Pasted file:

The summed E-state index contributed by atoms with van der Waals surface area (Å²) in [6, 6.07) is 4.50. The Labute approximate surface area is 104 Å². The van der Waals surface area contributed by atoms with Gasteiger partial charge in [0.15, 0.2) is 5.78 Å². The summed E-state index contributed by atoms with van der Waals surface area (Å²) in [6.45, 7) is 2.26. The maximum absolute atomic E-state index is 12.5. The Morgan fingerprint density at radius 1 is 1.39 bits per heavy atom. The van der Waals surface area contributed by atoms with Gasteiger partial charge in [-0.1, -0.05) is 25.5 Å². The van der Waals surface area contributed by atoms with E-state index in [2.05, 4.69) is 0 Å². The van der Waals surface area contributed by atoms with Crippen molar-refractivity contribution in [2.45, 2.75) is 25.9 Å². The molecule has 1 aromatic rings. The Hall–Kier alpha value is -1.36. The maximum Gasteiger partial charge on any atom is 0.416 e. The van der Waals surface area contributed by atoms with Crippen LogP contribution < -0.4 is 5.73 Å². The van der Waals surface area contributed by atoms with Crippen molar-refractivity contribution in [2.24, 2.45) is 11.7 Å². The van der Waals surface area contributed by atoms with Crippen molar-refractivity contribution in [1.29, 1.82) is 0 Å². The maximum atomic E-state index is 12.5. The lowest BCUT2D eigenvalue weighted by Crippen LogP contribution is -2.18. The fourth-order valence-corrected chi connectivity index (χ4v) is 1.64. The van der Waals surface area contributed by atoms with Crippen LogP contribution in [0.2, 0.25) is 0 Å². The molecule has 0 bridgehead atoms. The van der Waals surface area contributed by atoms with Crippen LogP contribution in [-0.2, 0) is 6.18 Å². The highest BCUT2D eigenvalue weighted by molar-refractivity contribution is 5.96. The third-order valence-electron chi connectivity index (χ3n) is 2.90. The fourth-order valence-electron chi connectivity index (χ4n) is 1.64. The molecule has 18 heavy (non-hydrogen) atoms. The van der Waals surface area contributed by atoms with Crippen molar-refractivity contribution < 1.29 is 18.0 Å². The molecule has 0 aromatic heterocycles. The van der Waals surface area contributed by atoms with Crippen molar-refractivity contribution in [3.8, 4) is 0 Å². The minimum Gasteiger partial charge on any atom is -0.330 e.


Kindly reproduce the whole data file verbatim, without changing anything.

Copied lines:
The summed E-state index contributed by atoms with van der Waals surface area (Å²) in [6, 6.07) is 4.50. The Labute approximate surface area is 104 Å². The van der Waals surface area contributed by atoms with Gasteiger partial charge in [0.15, 0.2) is 5.78 Å². The summed E-state index contributed by atoms with van der Waals surface area (Å²) in [6.45, 7) is 2.26. The maximum absolute atomic E-state index is 12.5. The Morgan fingerprint density at radius 1 is 1.39 bits per heavy atom. The van der Waals surface area contributed by atoms with Gasteiger partial charge in [-0.1, -0.05) is 25.5 Å². The van der Waals surface area contributed by atoms with E-state index in [2.05, 4.69) is 0 Å². The van der Waals surface area contributed by atoms with Crippen molar-refractivity contribution in [2.45, 2.75) is 25.9 Å². The molecule has 1 aromatic rings. The Hall–Kier alpha value is -1.36. The maximum Gasteiger partial charge on any atom is 0.416 e. The van der Waals surface area contributed by atoms with Crippen LogP contribution < -0.4 is 5.73 Å². The van der Waals surface area contributed by atoms with Crippen molar-refractivity contribution in [2.24, 2.45) is 11.7 Å². The van der Waals surface area contributed by atoms with Crippen molar-refractivity contribution in [1.29, 1.82) is 0 Å². The maximum atomic E-state index is 12.5. The lowest BCUT2D eigenvalue weighted by Crippen LogP contribution is -2.18. The fourth-order valence-corrected chi connectivity index (χ4v) is 1.64. The van der Waals surface area contributed by atoms with Crippen LogP contribution in [0.2, 0.25) is 0 Å². The molecule has 0 bridgehead atoms. The van der Waals surface area contributed by atoms with Crippen LogP contribution in [-0.2, 0) is 6.18 Å². The highest BCUT2D eigenvalue weighted by molar-refractivity contribution is 5.96. The third-order valence-electron chi connectivity index (χ3n) is 2.90. The fourth-order valence-electron chi connectivity index (χ4n) is 1.64. The molecule has 18 heavy (non-hydrogen) atoms. The van der Waals surface area contributed by atoms with Crippen molar-refractivity contribution < 1.29 is 18.0 Å². The molecule has 0 aromatic heterocycles. The van der Waals surface area contributed by atoms with Crippen molar-refractivity contribution in [3.8, 4) is 0 Å². The minimum Gasteiger partial charge on any atom is -0.330 e.